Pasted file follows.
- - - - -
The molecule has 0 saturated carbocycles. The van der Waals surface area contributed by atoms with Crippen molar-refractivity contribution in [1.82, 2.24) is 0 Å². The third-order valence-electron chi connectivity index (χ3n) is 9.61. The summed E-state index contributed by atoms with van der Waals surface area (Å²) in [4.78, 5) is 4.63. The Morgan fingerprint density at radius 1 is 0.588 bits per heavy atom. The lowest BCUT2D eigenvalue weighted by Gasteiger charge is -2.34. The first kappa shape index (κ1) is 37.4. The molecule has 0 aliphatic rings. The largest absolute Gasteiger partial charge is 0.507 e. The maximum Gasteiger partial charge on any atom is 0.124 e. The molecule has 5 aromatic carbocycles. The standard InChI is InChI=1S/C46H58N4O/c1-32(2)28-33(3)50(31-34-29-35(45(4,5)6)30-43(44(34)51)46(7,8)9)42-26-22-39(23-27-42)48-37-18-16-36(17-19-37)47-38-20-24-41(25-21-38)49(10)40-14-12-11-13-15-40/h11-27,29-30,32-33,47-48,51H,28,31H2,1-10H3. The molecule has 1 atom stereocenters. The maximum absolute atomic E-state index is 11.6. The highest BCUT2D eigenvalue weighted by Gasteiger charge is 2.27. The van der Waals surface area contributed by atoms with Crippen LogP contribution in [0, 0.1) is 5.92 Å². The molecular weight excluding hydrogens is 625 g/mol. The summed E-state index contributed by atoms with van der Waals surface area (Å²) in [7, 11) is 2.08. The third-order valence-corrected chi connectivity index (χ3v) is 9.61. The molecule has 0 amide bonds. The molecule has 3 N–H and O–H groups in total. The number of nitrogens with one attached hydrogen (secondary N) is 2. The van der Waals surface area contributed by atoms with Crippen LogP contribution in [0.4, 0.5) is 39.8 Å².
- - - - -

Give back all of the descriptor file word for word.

The molecule has 0 saturated carbocycles. The van der Waals surface area contributed by atoms with Crippen molar-refractivity contribution in [1.82, 2.24) is 0 Å². The third-order valence-electron chi connectivity index (χ3n) is 9.61. The summed E-state index contributed by atoms with van der Waals surface area (Å²) in [4.78, 5) is 4.63. The Morgan fingerprint density at radius 1 is 0.588 bits per heavy atom. The lowest BCUT2D eigenvalue weighted by Gasteiger charge is -2.34. The first kappa shape index (κ1) is 37.4. The molecule has 0 aliphatic rings. The largest absolute Gasteiger partial charge is 0.507 e. The maximum Gasteiger partial charge on any atom is 0.124 e. The molecule has 5 aromatic carbocycles. The standard InChI is InChI=1S/C46H58N4O/c1-32(2)28-33(3)50(31-34-29-35(45(4,5)6)30-43(44(34)51)46(7,8)9)42-26-22-39(23-27-42)48-37-18-16-36(17-19-37)47-38-20-24-41(25-21-38)49(10)40-14-12-11-13-15-40/h11-27,29-30,32-33,47-48,51H,28,31H2,1-10H3. The molecule has 1 atom stereocenters. The maximum absolute atomic E-state index is 11.6. The highest BCUT2D eigenvalue weighted by Gasteiger charge is 2.27. The van der Waals surface area contributed by atoms with Crippen LogP contribution in [0, 0.1) is 5.92 Å². The molecular weight excluding hydrogens is 625 g/mol. The summed E-state index contributed by atoms with van der Waals surface area (Å²) in [7, 11) is 2.08. The third-order valence-corrected chi connectivity index (χ3v) is 9.61. The molecule has 0 amide bonds. The molecule has 3 N–H and O–H groups in total. The number of nitrogens with one attached hydrogen (secondary N) is 2. The van der Waals surface area contributed by atoms with Crippen LogP contribution in [0.4, 0.5) is 39.8 Å².